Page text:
Notice that she never refused or rejected the angel’s announcement. The Son of the living God, God incarnate, the one the prophets prophesied about, the promised Messiah, the Lamb of God, coming to her womb! God Himself forming within her womb! How infinite and overwhelming this must have been for Mary!

But there’s a problem — how to tell Joseph? Will Joseph actually believe that an angel revealed himself unto his bride to announce that she would supernaturally bear a son, not just any son, but the Messiah Himself, God Himself? Will Joseph abandon her if he does not believe her?

It is not recorded for us in Scripture, but I think it’s fair to conclude that Joseph perhaps did not believe Mary; yet he loved her and, “being a righteous man and not wanting to disgrace her [publicly, as the law required when there was infidelity], planned to send her away [or divorce her] secretly” (Matthew 1:19, NASB).
Here is a man who, instead of disgracing his wife, chose to show mercy and grace to her. Put yourself in Joseph’s shoes as we read from Matthew 1:18 (ESV),

Now the birth of Jesus Christ took place in this way. When his mother Mary had been betrothed to Joseph, before they came together she was found to be with child from the Holy Spirit.”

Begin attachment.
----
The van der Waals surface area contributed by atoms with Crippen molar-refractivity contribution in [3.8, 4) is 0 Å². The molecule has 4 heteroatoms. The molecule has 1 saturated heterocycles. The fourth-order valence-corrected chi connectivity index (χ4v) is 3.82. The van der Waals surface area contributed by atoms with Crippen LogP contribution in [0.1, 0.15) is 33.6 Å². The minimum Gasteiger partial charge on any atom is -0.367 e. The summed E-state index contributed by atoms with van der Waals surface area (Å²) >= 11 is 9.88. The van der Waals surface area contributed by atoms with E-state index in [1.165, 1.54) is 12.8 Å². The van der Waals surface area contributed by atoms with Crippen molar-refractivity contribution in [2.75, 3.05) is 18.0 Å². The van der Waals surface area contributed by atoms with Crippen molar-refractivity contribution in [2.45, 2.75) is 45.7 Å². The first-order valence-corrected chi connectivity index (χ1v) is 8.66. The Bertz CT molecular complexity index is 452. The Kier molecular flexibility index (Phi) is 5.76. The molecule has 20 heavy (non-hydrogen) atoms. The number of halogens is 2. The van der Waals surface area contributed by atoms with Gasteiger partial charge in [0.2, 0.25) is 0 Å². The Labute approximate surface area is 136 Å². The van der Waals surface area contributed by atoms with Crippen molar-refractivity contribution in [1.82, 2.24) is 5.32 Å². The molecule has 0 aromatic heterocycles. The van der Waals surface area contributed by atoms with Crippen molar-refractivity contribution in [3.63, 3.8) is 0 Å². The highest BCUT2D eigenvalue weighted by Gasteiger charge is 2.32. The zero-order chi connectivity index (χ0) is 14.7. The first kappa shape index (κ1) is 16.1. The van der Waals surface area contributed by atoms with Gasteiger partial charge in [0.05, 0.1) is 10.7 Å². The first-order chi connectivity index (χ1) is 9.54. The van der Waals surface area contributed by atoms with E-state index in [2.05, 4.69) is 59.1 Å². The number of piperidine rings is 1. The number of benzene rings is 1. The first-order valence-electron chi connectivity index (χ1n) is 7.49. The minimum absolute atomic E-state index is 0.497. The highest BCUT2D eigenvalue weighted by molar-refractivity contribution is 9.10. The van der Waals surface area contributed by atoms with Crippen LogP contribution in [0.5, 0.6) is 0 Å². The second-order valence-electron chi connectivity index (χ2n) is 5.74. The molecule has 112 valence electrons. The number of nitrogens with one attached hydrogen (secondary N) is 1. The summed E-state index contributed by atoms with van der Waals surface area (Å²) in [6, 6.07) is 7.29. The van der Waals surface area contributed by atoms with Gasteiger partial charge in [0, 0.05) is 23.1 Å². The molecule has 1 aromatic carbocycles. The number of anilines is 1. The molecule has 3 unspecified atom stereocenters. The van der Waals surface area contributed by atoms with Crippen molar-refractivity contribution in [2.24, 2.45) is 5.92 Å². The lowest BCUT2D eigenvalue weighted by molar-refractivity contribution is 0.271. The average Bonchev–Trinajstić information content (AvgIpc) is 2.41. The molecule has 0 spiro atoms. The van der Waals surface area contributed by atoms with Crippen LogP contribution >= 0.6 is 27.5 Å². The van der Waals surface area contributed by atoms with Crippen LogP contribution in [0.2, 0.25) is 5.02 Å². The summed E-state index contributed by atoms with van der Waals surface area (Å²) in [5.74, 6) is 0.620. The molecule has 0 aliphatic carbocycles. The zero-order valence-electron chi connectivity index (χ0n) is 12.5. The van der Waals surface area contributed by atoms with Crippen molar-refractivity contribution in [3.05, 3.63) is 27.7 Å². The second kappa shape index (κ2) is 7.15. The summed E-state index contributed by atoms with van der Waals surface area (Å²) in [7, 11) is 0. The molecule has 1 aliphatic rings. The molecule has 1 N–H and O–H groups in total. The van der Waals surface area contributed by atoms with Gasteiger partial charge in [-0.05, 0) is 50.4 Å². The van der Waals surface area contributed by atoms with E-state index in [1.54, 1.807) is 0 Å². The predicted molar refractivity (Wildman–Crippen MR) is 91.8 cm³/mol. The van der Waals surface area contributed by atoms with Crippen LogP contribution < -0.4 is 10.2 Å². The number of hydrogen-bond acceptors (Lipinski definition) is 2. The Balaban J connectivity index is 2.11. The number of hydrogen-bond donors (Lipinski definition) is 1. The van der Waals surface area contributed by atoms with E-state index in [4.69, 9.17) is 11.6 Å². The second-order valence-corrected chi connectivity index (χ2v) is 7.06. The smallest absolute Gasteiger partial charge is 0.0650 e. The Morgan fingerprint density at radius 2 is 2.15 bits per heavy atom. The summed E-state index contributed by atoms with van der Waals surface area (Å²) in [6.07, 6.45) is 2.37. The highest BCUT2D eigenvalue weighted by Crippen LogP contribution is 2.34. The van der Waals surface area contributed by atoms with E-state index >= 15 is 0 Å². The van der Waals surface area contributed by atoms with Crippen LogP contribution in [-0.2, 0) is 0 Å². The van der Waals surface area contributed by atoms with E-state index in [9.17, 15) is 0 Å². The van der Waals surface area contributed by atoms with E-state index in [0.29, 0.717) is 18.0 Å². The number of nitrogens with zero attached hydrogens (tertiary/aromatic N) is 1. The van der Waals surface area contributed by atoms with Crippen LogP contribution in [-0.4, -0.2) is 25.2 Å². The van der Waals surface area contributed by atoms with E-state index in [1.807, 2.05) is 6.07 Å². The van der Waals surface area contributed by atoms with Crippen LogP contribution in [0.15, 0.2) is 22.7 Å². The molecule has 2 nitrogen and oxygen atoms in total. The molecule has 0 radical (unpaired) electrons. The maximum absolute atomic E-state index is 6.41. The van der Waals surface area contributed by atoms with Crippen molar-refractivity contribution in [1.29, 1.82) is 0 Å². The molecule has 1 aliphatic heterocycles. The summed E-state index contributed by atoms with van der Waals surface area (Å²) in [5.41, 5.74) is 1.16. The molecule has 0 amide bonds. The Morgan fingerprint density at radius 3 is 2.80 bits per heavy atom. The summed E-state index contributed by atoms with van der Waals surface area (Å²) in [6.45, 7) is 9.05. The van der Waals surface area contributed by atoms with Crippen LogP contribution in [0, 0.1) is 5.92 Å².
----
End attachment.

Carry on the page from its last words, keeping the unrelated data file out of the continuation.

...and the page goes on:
Before they came together – meaning, before they had consummated marriage – she was already pregnant! Consider the fact that for about 400 years God had not sent a single prophet to Israel, that the Jews had been dispersed and conquered by the Romans without a single word from any prophet from God. Yet all of a sudden an angel comes to Mary to announce the coming of the Messiah through her? Surely this was hard for Joseph to understand and believe; yet, he did not act as unrighteous men would have. This is why the angel came to Joseph, not to Mary. 

Matthew 1:20-23, ESV,

But as he considered these things, behold, an angel of the Lord appeared to him in a dream, saying, “Joseph, son of David, do not fear to take Mary as your wife, for [for is a very important word you should always pay close attention to] that which is conceived in her is from the Holy Spirit. She will bear a son, and you shall call his name Jesus, for he will save his people from their sins.” All this took place to fulfill what the Lord had spoken by the prophet:
 “Behold, the virgin shall conceive and bear a son,
   and they shall call his name Immanuel”
   (which means, God with us).” 

Gabriel didn’t come again to Mary to reassure her about Joseph, he came straight to Joseph for two things:

1) To confirm Mary’s account of his visitation.
2) To remind him of his duty as a husband and a man toward his wife.

Notice that the angel never quoted the Old Testament to Mary, only to Joseph. The reason why I point this out is because, although Mary was indeed highly favored to carry the Savior in her womb, it was Joseph who needed to be reassured that what his wife told him was true. The angel confirmed the account by quoting the Old Testament, about to be fulfilled through his wife.